Year Released: 1980
MPAA Rating: R
Running Time: 95 minutes
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Do you remember? The lights went out in the cabin. The boy and the girl were freaked out. He wants to go back down to the generator room, but the girl is very nervous. She wants to go with him, because the rest of the people in the camp have seemingly vanished. He tells her not to worry, that he’ll be right back, but we notice that when he puts on his rain slicker, he has a rifle. As he walks down to the generator cabin, the camera stalks him, from various angles. The girl wakes up from a dream. Where is he? He should be back by now? She puts on her slicker and walks down the muddy path to the cabin. When she walks in, the door feels strangely heavy. She turns and there he is. Pinned to the door with arrows: in his eyes, his throat, everywhere. After he was dead, or before? She screams.
It’s so much fun to be scared. But that first terror experience is so visceral in it’s discovery, it’s almost like a sexual experience. “Friday the 13th” was a very scary film because it was the first of its kind – the slasher film. The film is calculating and sexist, yes, but how can you criticize a film that terrorizes you when you’re eight? I suspect many a young horror fan, or kid in general, has been deeply scarred by “Friday the 13th.” It’s great when a horror film damages your brain like that and “Friday the 13th” did that very thing.
The story of “Friday the 13th” is as old as time itself. Well, wasn’t 1980, in some ways, the dawn of time for us all? But what’s amazing is the monster that “Friday the 13th” created. Back in the ’80’s it seemed like the Friday movies would never end. Every year, the studio would emphatically deny the release of another sequel, but every year, with virtually no publicity, they arrived. Today, it’s gone. The “Friday the 13th” films as we knew them are gone, and that’s kind of sad, because that means the ’80’s really are over, and we’re not teenagers anymore.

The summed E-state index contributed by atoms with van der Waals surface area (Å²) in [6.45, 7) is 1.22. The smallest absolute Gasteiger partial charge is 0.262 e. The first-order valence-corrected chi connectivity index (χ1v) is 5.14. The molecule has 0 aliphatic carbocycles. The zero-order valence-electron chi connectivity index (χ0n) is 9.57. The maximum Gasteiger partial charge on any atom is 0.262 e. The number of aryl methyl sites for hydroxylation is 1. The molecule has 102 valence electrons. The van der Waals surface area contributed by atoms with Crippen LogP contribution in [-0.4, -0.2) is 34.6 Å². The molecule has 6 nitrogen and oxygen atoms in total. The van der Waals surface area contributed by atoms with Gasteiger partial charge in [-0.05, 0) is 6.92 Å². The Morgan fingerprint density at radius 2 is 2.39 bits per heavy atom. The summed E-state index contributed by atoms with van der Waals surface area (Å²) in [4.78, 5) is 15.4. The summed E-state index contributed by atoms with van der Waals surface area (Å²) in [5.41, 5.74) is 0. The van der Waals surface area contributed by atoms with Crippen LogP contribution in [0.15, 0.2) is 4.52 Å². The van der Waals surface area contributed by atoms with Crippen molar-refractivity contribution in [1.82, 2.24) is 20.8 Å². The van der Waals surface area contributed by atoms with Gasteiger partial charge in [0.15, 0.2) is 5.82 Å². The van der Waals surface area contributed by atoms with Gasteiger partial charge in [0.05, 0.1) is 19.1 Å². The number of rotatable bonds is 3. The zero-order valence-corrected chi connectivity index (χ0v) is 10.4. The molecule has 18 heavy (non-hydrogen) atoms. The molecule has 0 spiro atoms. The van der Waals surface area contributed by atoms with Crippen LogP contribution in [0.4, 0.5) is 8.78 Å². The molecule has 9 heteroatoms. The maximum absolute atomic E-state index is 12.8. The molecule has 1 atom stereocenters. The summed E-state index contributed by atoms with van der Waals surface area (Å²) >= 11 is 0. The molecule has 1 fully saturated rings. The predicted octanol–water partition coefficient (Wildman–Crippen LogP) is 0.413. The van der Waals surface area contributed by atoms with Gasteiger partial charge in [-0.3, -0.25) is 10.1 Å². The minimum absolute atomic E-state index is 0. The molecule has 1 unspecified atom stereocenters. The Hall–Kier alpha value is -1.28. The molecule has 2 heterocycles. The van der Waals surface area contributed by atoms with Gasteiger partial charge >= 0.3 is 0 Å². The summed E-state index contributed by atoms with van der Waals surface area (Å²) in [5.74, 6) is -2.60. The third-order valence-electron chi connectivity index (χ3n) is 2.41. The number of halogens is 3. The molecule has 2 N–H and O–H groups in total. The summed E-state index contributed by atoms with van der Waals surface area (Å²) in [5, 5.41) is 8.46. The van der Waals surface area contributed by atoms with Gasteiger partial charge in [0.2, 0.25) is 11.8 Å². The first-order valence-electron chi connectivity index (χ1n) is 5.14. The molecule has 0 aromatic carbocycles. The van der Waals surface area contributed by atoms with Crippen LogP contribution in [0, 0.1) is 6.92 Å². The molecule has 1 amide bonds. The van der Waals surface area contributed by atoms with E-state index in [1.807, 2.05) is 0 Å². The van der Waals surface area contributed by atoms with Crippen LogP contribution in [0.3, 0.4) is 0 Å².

The scariest scene in “Friday the 13th” was the one described above. It’s scary because your mind forces you to imagine what happened. When you see the film for the first time, you don’t know about Jason or his mother, Mrs. Voorhees(the film’s killer) or any of that stuff. It’s all new. But with all that’s happened in the slasher genre and the “Friday the 13th” series in the past twenty years, is it possible to watch the film with a fresh mind, open to surprise?
No, but who could’ve predicted the terrified reaction that fans like me experienced at an early age when Pamela Voorhees showed up near the end of the film; her smiling face masking total madness, eyes sunk in her sockets. As played by Betsy Palmer, she was the most terrifying villain of that era. Deeply, truly, terrifying. When the heroine(Adrienne King)tries to escape her, she keeps running into more bodies, which pushes our brains into terror overload. I love it when King first meets Palmer, and she points over to the generator cabin and says, “Bill’s over there.”
What makes “Friday the 13th” a good movie, as politically incorrect as that estimation might be? The director Sean S. Cunningham does a great job of creating discomfort and tension when the characters start vanishing. Scenes like the one where Kevin Bacon gets an arrow through his Adam’s apple are so dominant that we forget about the tense scenes where King and Bill(Harry Crosby) walk around the camp, searching for the others. They find a bloody axe. The car won’t start. The girl feels something is wrong. Then the guy goes down to the generator room. That’s cool. It’s also cool when the character Brenda(Laurie Bartram) is stalked by the camera at the archery range, and then we cut back to the main cabin, and hear her scream. “Friday the 13th” invented camera stalking, and it reminds us that killing and gore doesn’t necessarily have to take place in that order. Leave out the killing, and just show the gore, and you surprise the audience a lot more.
But what makes “Friday the 13th” so memorable to fans is it’s purity, that discovery you make when you watch horror films for the first time, and they really get in your head. Long before Jason, and the endless machinations of dumb sequels, “Friday the 13th” represented the purest form of terror. It was the first, and the first is almost always the best. It’s only when you get older do you realize, “hey, that was Bing Crosby’s kid hanging from that door!”
Get more and read our interviews with Friday the 13th actor Kane “Jason” Hodder and Robert “Freddy” Englund in FREDDY AND JASON RISE AGAIN>>>
Posted on October 31, 2001 in Reviews by David Grove
If you liked this article then you may also like the following Film Threat articles:
- THE BLESSING AND CURSE OF “FRIDAY THE 13TH” (part 3)
- HAPPY FRIDAY THE 13TH 3-D
- KEN KIRZINGER: THE NEW JASON
- “FRIDAY THE 13TH”: A SERIES RETROSPECTIVE (PART 2)
- JASON X
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